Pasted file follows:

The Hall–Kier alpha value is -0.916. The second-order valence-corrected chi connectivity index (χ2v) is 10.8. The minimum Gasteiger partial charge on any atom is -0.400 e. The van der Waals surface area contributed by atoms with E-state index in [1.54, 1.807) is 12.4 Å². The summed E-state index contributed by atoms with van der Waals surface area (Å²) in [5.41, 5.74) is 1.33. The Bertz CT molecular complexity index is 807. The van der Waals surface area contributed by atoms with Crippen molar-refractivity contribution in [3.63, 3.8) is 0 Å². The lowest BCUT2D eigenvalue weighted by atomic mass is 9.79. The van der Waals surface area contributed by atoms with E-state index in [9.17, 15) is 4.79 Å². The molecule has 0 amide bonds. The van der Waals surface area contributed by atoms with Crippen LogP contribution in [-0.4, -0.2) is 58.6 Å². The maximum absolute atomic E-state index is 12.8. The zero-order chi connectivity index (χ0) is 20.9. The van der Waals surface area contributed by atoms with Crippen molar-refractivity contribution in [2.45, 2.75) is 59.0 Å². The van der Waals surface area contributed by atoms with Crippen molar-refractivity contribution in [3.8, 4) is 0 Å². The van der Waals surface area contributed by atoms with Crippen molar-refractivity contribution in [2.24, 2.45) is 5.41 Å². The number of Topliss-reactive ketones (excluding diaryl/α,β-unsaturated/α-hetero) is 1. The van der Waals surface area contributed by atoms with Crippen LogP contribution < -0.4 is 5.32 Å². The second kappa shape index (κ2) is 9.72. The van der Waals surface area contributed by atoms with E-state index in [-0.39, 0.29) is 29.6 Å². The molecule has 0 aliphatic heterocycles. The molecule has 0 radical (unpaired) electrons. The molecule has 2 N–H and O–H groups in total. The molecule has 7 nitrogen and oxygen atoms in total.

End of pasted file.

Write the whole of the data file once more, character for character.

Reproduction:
The Hall–Kier alpha value is -0.916. The second-order valence-corrected chi connectivity index (χ2v) is 10.8. The minimum Gasteiger partial charge on any atom is -0.400 e. The van der Waals surface area contributed by atoms with E-state index in [1.54, 1.807) is 12.4 Å². The summed E-state index contributed by atoms with van der Waals surface area (Å²) in [5.41, 5.74) is 1.33. The Bertz CT molecular complexity index is 807. The van der Waals surface area contributed by atoms with Crippen molar-refractivity contribution in [3.63, 3.8) is 0 Å². The lowest BCUT2D eigenvalue weighted by atomic mass is 9.79. The van der Waals surface area contributed by atoms with E-state index in [9.17, 15) is 4.79 Å². The molecule has 0 amide bonds. The van der Waals surface area contributed by atoms with Crippen LogP contribution in [-0.4, -0.2) is 58.6 Å². The maximum absolute atomic E-state index is 12.8. The zero-order chi connectivity index (χ0) is 20.9. The van der Waals surface area contributed by atoms with Crippen molar-refractivity contribution in [2.45, 2.75) is 59.0 Å². The van der Waals surface area contributed by atoms with Crippen molar-refractivity contribution in [3.8, 4) is 0 Å². The van der Waals surface area contributed by atoms with Crippen molar-refractivity contribution in [2.24, 2.45) is 5.41 Å². The number of Topliss-reactive ketones (excluding diaryl/α,β-unsaturated/α-hetero) is 1. The van der Waals surface area contributed by atoms with Crippen LogP contribution < -0.4 is 5.32 Å². The second kappa shape index (κ2) is 9.72. The van der Waals surface area contributed by atoms with E-state index in [-0.39, 0.29) is 29.6 Å². The molecule has 0 aliphatic heterocycles. The molecule has 0 radical (unpaired) electrons. The molecule has 2 N–H and O–H groups in total. The molecule has 7 nitrogen and oxygen atoms in total.